Does your organization behave like many individuals when it comes to problem resolution, or do you have a proper health care system in place to manage issues? Many people (myself included) have a tendency to treat their symptoms with over the counter drugs or with non-medical remedies passed down through our families, even when the symptoms appear to be chronic. Even when we visit the doctor we often deny the cause of the issue and request treatment for the symptom as we see it. In the same way many organizations fail to or ignore deep seated diseases and instead spend considerable time and resources focusing on the treatment of the symptoms.
Seem crazy? Maybe so, but unfortunately it is also far more common than we would like to admit.
Let’s use a common smoker as an example:
Most (if not every) mornings our friendly smoker Joe wakes up with constrained breathing and in many cases a dull headache from the previous days batch of inhaled poison. Joe heads outside and lights up which causes him to cough and sputter, but as a result of his coughing his lungs succeed in loosening the phlegm and other pollutants that have settled over his period of sleep.
This is the worst case of treating the symptoms because Joe is actually using more of the root problem to “cure” his symptoms.
Let’s assume Joe gets sick of this routine and heads to his doctor for help. Unfortunately it’s extremely unlikely that Joe is seeking help to address his root problem (smoking), more likely he’ll ask for help with his breathing issues. By framing the problem around his symptoms Joe gets diagnosed with asthma and prescribed a daily inhaler which will help his lungs compensate for his daily abuse.
Joe has successfully masked the symptoms of his root problem at this point, but having done that he likely has made himself more susceptible to a long life of symptom free smoking… until of course the emphysema and lung cancer set in.
Too often our organizations behave exactly like Joe. Programs and projects are consistently delivering behind schedule or over budget because of scope issues, so more senior resources and program managers are brought in to “clean up” the problem (the inhaler method). Business units have difficulty making decisions on scope early in a project, so an “agile” methodology is adopted to make a lack of early decision making part of the system rather than a problem (the morning smoke method).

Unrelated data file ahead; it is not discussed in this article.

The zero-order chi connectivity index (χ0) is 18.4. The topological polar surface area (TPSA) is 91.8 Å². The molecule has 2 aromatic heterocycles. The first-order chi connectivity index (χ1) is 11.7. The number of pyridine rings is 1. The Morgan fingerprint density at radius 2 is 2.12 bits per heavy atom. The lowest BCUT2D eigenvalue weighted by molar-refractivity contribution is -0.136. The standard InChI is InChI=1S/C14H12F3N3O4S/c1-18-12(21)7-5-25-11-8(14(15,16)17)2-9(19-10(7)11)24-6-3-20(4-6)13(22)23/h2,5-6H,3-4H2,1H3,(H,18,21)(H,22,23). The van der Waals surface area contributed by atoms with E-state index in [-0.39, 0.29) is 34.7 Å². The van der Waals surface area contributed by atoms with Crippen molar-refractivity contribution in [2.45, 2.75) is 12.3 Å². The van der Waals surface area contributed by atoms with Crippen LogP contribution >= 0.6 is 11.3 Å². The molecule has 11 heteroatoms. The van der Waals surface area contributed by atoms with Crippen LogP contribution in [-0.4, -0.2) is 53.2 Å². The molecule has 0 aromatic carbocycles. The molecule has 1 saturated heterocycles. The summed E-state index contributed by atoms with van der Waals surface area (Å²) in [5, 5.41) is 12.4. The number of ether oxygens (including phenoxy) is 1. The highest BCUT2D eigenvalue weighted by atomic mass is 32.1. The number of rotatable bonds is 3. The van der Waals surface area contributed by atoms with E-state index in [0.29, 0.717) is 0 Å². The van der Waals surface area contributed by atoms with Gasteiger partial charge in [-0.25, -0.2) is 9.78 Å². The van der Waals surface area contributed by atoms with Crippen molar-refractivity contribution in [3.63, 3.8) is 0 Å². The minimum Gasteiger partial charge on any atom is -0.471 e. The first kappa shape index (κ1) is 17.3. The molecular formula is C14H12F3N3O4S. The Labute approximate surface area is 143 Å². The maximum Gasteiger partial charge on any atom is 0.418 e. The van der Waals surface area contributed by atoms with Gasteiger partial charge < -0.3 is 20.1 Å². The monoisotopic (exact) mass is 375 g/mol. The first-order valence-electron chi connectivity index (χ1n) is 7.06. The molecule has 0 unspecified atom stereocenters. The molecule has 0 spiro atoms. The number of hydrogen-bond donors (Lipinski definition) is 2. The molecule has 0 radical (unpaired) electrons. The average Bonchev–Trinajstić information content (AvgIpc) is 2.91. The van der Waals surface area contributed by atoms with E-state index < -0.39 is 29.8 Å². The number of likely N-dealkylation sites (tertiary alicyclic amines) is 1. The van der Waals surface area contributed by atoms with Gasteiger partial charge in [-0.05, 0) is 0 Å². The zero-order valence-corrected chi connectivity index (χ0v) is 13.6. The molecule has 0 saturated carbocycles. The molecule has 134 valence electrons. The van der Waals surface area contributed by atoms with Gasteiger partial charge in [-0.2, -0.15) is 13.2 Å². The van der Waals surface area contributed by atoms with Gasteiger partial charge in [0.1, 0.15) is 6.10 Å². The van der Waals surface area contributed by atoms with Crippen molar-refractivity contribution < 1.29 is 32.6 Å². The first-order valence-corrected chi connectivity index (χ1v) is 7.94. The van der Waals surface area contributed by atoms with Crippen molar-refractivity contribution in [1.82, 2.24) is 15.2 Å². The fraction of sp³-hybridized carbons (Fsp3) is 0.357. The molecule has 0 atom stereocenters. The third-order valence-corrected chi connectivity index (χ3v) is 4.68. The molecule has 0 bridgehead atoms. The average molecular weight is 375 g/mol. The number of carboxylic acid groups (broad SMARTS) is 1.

Ultimately the root cause of the chronic problems in delivery are related to poor planning and scope definition at the start of the project, but rather than addressing the root cause organizations focus their time and energy on the symptoms ensuring that they will never actually improve their normal performance.
Sure, bringing in senior resources to execute on delivery can mask the issues, but eventually you burn out those senior resources and organizational lung cancer sets in. So how do you make sure you are addressing the right problem? A prescription for a little self-reflection, self-awareness, and honesty will help.
As leaders in a strong organization we need to build in these regular doses of reflection into our schedules to step back and identify the root causes within our organizations. I call this process the Leadership Check-Up, part of any good Health Care program.
Much like your annual physical (you do have an annual physical right?) the Leadership Check-Up is a chance to poke and prod at the chronic symptoms your organization is experiencing in order to identify the root issues that lie out of sight.
If you have a strong leadership team who has the ability to be honest with themselves in their self-reflection, or have built the Check-Up into the culture of your company this process can be facilitated internally and will actually become a normal part of how you operate. If your leaders struggle to see past the symptoms of your organizational issues you may need to engage an outside eye to help you get to the root issues.
If you build the Leadership Health Check into your organizational fabric you will find that over time your performance improve dramatically, that you will develop strong teams and a large pipeline of top talent, and that you’ll enable your strongest resources to focus on building ladders rather than fighting snakes. You’ll also find that the root causes you are solving start to look more like a bout with a mild case of the common cold than a lethal cancer.
Tim Empringham, MBA
Tim Empringham is a passionate advocate for Innovation in organizations of all sizes as a mechanism to drive growth, create uncontested market space, create new customer value, and drive efficiency into the internal organization. His focus is on disruption of thinking and markets through integrative thinking, structured Innovation frameworks, and leadership development of Innovation and Change leaders within the organization.